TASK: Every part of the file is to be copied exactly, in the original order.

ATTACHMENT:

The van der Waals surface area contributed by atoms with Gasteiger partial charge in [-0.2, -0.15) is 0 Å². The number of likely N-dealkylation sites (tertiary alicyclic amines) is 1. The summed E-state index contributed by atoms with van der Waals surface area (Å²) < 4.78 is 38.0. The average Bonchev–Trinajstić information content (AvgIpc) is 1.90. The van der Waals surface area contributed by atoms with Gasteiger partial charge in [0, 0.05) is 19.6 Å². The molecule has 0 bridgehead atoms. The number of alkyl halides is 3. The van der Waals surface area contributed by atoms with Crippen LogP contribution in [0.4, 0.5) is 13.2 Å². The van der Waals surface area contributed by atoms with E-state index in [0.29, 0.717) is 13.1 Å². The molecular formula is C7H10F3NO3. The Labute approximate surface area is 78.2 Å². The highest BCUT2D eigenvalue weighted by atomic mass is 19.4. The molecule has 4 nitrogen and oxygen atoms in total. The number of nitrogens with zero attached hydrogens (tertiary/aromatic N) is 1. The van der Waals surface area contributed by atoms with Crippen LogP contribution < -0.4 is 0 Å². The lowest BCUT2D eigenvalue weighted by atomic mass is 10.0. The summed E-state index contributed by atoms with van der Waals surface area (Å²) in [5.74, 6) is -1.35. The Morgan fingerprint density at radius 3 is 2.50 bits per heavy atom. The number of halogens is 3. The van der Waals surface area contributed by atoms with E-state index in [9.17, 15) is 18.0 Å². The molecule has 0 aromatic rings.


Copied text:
The van der Waals surface area contributed by atoms with Gasteiger partial charge in [-0.2, -0.15) is 0 Å². The number of likely N-dealkylation sites (tertiary alicyclic amines) is 1. The summed E-state index contributed by atoms with van der Waals surface area (Å²) < 4.78 is 38.0. The average Bonchev–Trinajstić information content (AvgIpc) is 1.90. The van der Waals surface area contributed by atoms with Gasteiger partial charge in [0, 0.05) is 19.6 Å². The molecule has 0 bridgehead atoms. The number of alkyl halides is 3. The van der Waals surface area contributed by atoms with Crippen LogP contribution in [0.4, 0.5) is 13.2 Å². The van der Waals surface area contributed by atoms with E-state index in [0.29, 0.717) is 13.1 Å². The molecular formula is C7H10F3NO3. The Labute approximate surface area is 78.2 Å². The highest BCUT2D eigenvalue weighted by atomic mass is 19.4. The molecule has 4 nitrogen and oxygen atoms in total. The number of nitrogens with zero attached hydrogens (tertiary/aromatic N) is 1. The van der Waals surface area contributed by atoms with Crippen LogP contribution < -0.4 is 0 Å². The lowest BCUT2D eigenvalue weighted by atomic mass is 10.0. The summed E-state index contributed by atoms with van der Waals surface area (Å²) in [5.74, 6) is -1.35. The Morgan fingerprint density at radius 3 is 2.50 bits per heavy atom. The number of halogens is 3. The van der Waals surface area contributed by atoms with E-state index in [9.17, 15) is 18.0 Å². The molecule has 0 aromatic rings.